|Title of host publication||The Encyclopedia of Empire|
|Publication status||Published - 11 Jan 2016|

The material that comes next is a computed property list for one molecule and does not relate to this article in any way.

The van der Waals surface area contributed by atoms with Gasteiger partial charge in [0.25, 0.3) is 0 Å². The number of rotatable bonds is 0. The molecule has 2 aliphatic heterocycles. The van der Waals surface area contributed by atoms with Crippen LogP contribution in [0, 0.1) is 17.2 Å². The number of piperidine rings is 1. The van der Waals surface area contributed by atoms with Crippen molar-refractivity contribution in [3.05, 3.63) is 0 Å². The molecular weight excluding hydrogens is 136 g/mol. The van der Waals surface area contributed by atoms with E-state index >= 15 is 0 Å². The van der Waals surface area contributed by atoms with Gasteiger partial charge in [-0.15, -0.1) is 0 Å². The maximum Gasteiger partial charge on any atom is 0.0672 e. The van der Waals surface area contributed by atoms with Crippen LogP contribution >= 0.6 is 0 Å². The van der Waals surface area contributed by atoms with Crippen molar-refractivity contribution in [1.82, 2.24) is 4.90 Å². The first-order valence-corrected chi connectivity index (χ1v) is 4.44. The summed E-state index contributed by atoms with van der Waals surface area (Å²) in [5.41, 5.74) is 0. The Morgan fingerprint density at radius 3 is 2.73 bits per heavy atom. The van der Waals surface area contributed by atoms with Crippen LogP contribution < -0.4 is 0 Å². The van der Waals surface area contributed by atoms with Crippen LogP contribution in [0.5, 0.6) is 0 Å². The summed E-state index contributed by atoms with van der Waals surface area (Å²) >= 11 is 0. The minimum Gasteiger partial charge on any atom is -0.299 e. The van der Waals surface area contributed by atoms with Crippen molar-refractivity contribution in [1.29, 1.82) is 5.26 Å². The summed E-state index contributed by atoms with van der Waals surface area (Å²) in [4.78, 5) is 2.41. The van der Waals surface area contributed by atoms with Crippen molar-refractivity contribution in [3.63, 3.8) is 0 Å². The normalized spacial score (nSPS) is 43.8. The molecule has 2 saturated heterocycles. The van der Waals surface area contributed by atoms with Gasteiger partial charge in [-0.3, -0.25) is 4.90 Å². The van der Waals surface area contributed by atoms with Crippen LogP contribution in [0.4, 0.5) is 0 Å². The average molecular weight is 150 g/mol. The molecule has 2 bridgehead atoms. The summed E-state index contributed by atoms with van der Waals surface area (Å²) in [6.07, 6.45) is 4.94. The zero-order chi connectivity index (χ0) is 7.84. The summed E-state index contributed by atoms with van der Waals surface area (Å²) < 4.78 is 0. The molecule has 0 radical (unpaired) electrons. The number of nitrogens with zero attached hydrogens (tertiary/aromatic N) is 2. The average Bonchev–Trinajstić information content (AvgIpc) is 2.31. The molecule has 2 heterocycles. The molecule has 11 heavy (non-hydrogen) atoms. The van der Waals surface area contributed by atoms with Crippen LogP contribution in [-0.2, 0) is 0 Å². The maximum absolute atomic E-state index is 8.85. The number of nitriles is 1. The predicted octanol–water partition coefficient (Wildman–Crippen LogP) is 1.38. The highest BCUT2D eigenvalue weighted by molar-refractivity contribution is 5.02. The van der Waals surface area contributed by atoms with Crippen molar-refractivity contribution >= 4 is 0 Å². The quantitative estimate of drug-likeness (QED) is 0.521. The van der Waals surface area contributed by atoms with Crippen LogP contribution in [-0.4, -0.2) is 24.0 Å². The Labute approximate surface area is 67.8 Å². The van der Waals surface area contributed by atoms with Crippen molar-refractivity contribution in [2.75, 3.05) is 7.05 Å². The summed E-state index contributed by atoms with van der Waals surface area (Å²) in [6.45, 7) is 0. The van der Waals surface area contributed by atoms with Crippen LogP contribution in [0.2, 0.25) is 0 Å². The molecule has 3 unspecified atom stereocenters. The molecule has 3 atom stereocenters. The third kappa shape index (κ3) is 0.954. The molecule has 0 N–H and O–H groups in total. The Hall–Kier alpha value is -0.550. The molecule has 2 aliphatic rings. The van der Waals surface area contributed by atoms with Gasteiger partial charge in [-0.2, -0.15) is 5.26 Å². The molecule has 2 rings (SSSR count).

Foreign imperialist powers extended their economic, political, and cultural influence in China through a series of “unequal treaties” (1842–1917), so called because they granted privileges to foreign nationals and foreign-owned businesses while conceding China's sovereignty. The foreign powers used gunboat diplomacy to impose the treaty system, resulting in a series of conflicts on Chinese soil between 1839 and 1901. Foreign-administered enclaves emerged in the towns opened to foreign trade and residence, which were known as “treaty ports,” thus compromising China's territorial rights. These treaty ports fostered a vibrant commercial and political culture. In the face of rising Chinese nationalism in the 1920s and 1930s, combined with the growing threat from Japan, Western powers gradually retreated from China, a process that culminated with the Chinese Communist Party's rise to power in 1949.